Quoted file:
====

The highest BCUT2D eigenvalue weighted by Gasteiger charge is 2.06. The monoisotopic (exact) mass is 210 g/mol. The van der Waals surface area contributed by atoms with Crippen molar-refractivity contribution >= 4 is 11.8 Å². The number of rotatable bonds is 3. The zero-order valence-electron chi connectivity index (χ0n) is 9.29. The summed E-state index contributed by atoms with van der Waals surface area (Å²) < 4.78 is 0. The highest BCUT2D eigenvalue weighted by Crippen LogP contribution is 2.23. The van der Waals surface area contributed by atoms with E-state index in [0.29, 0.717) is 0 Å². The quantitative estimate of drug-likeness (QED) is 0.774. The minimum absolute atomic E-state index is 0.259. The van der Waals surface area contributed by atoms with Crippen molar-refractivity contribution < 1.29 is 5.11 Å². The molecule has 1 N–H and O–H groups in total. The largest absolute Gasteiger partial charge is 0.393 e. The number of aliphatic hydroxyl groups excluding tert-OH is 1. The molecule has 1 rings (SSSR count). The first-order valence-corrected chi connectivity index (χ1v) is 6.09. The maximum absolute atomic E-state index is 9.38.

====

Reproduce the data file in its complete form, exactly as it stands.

The highest BCUT2D eigenvalue weighted by Gasteiger charge is 2.06. The monoisotopic (exact) mass is 210 g/mol. The van der Waals surface area contributed by atoms with Crippen molar-refractivity contribution >= 4 is 11.8 Å². The number of rotatable bonds is 3. The zero-order valence-electron chi connectivity index (χ0n) is 9.29. The summed E-state index contributed by atoms with van der Waals surface area (Å²) < 4.78 is 0. The highest BCUT2D eigenvalue weighted by Crippen LogP contribution is 2.23. The van der Waals surface area contributed by atoms with E-state index in [0.29, 0.717) is 0 Å². The quantitative estimate of drug-likeness (QED) is 0.774. The minimum absolute atomic E-state index is 0.259. The van der Waals surface area contributed by atoms with Crippen molar-refractivity contribution < 1.29 is 5.11 Å². The molecule has 1 N–H and O–H groups in total. The largest absolute Gasteiger partial charge is 0.393 e. The number of aliphatic hydroxyl groups excluding tert-OH is 1. The molecule has 1 rings (SSSR count). The first-order valence-corrected chi connectivity index (χ1v) is 6.09. The maximum absolute atomic E-state index is 9.38.